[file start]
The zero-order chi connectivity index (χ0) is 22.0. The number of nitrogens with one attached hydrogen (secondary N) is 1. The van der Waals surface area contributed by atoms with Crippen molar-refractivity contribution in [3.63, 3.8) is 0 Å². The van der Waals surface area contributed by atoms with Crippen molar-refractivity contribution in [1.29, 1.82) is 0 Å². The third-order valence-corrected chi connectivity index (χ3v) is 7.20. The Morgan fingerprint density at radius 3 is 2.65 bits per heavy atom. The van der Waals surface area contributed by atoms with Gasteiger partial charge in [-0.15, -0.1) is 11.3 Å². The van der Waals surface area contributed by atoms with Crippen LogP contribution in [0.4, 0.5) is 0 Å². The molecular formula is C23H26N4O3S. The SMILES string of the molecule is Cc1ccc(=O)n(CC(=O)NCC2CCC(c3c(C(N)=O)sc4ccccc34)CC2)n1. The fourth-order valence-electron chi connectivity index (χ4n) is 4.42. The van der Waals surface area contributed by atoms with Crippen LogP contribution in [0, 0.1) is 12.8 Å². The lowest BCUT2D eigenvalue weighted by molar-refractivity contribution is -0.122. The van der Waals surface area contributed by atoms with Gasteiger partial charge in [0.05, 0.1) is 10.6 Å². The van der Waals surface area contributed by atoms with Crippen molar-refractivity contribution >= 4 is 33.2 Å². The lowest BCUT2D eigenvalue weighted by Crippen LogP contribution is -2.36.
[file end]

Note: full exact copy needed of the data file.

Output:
The zero-order chi connectivity index (χ0) is 22.0. The number of nitrogens with one attached hydrogen (secondary N) is 1. The van der Waals surface area contributed by atoms with Crippen molar-refractivity contribution in [3.63, 3.8) is 0 Å². The van der Waals surface area contributed by atoms with Crippen molar-refractivity contribution in [1.29, 1.82) is 0 Å². The third-order valence-corrected chi connectivity index (χ3v) is 7.20. The Morgan fingerprint density at radius 3 is 2.65 bits per heavy atom. The van der Waals surface area contributed by atoms with Gasteiger partial charge in [-0.15, -0.1) is 11.3 Å². The van der Waals surface area contributed by atoms with Crippen LogP contribution in [0.4, 0.5) is 0 Å². The molecular formula is C23H26N4O3S. The SMILES string of the molecule is Cc1ccc(=O)n(CC(=O)NCC2CCC(c3c(C(N)=O)sc4ccccc34)CC2)n1. The fourth-order valence-electron chi connectivity index (χ4n) is 4.42. The van der Waals surface area contributed by atoms with Crippen LogP contribution in [0, 0.1) is 12.8 Å². The lowest BCUT2D eigenvalue weighted by molar-refractivity contribution is -0.122. The van der Waals surface area contributed by atoms with Gasteiger partial charge in [0.05, 0.1) is 10.6 Å². The van der Waals surface area contributed by atoms with Crippen molar-refractivity contribution >= 4 is 33.2 Å². The lowest BCUT2D eigenvalue weighted by Crippen LogP contribution is -2.36.